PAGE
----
Japan: September 6th, 2000
North America: November 6th, 2000
Europe: December 15th, 2000
Jump Pack Compatible
I'm sure back in 2000, people were frothing at the mouth for Capcom vs. SNK. A chance to finally have the characters from two opposing games duke it out, and to prove superiority of one brand over another. Even now the idea is an appealing one if you know someone who is a fan of that other company from your preferred one. Well, leave it to Capcom to screw it all up.
The first thing you'll notice about Capcom vs. SNK is that it's completely unremarkable. Capcom vs. SNK utilizes the 4-button play style from SNK and a generic engine utilized by neither company. The game is stupidly simple, and plays like a 14-year-old's MUGEN wet dream. It's like Capcom went running out of their meeting with SNK where they hammered out the details and put the game together in a week with cartoon dollar signs (yen signs?) in their eyes. There's a decent line-up of Capcom and SNK fighters here, and you can play with a Capcom or SNK play style that affects the way your super bar is filled. It feels like a missed opportunity that a Capcom play style wouldn't let you use the 6-button layout, but I'm sure Capcom went with 4-button because 6 would have required them to get some new animations for the SNK characters, and doing new things requires effort. This is a cash grab, remember?
One new, sort of creative, feature that didn't work out at all is the Ratio System. In theory, this should let you build teams of different size that should be about evenly matched with other teams of different sizes. In practice, this immediately goes out the window because it seems like absolutely no balancing was done to the game. So, don't let the different numbers of characters fool you into thinking you may have an advantage, because it's not going to change a thing. Characters feel floaty, adding to the MUGEN feel, and the lack of any unique gameplay aspects (unless you count choosing an SNK or Capcom play style unique) just kill the game.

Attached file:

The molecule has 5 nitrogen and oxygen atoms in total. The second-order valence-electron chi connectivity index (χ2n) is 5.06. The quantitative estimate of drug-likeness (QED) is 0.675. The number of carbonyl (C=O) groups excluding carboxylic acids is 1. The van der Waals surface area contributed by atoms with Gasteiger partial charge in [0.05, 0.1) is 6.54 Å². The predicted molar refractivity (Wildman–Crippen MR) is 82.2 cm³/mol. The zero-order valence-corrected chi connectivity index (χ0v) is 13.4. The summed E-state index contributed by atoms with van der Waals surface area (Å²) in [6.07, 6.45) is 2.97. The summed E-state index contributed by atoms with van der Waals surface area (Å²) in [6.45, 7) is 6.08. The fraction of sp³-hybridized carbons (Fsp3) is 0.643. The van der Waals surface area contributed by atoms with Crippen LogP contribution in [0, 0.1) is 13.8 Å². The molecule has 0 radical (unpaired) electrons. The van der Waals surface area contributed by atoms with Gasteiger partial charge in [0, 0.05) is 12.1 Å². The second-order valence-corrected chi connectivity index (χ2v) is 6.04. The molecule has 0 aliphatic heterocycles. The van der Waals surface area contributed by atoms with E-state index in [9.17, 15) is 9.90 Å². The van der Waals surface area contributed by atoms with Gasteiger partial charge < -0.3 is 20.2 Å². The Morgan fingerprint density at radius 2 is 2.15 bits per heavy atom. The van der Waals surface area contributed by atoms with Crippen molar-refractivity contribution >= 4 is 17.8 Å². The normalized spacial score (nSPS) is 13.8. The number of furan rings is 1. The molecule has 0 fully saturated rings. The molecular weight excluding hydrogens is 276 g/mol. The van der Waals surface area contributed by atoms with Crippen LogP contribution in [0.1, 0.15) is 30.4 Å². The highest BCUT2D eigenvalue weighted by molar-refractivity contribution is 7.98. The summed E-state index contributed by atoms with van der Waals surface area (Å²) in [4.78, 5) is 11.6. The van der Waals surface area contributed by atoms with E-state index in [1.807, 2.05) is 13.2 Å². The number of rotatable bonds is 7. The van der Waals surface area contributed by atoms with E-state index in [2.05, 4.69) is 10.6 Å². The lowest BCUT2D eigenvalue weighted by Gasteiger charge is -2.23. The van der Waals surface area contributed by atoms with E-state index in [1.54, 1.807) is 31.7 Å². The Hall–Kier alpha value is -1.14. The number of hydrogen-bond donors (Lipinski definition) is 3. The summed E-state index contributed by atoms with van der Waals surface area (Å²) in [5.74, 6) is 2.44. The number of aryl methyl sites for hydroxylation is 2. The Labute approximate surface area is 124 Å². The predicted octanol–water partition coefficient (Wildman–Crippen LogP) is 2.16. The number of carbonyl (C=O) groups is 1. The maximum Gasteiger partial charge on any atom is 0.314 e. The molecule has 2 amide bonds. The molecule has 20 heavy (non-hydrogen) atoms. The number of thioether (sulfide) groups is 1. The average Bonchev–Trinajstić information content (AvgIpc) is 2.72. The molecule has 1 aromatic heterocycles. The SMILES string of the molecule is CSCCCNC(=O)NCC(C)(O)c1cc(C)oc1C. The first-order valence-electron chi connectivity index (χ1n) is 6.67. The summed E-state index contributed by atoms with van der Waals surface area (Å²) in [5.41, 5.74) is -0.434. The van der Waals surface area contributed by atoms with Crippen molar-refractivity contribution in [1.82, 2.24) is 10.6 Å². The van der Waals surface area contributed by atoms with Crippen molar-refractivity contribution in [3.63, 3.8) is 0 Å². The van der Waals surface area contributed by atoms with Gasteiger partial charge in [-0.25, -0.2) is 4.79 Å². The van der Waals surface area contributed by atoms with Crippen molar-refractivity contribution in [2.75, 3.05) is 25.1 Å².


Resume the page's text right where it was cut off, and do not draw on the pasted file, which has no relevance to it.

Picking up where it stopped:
Two companies are having a dispute.. blah, blah, oh fuck. Spoilers. Joe and Dan are the tournament winners at the end. The joke characters. This would be sort of funny if Capcom didn't release an enhanced version in Capcom vs. SNK Pro a short time later that rebalanced the game and added Joe and Dan as playable characters. I guess the message is that Capcom is the real winner when it comes to your money.
This game has some seriously nice looking stage backgrounds. They're all newly drawn and they look excellent. There are also some really, really cool stage intros. Then there's the fighter sprites which are absolute garbage. A few are newly drawn (gasp) but most are ripped from some pretty damn old games. This negates the effort put into the stage backgrounds and just makes the game look like a mess. With the quality of the stage backgrounds, you'd think Capcom would realize they should step up their sprite quality as well. The Dreamcast was very capable of smooth sprites, as shown by Guilt Gear X, but this would require time, effort and money from Capcom.
This is surprisingly good. It's really good. The menu music has a cool vibe, the tracks have energy to them, and it's the lone high point of the game. Instead of playing the game, you could just find an OST and imagine a better game.
If you thought Capcom are bad about shaking down customers now, you've never played Capcom vs. SNK. This is a sorry excuse for a game, especially one that should have been a massive undertaking since it was pitting two companies against each other.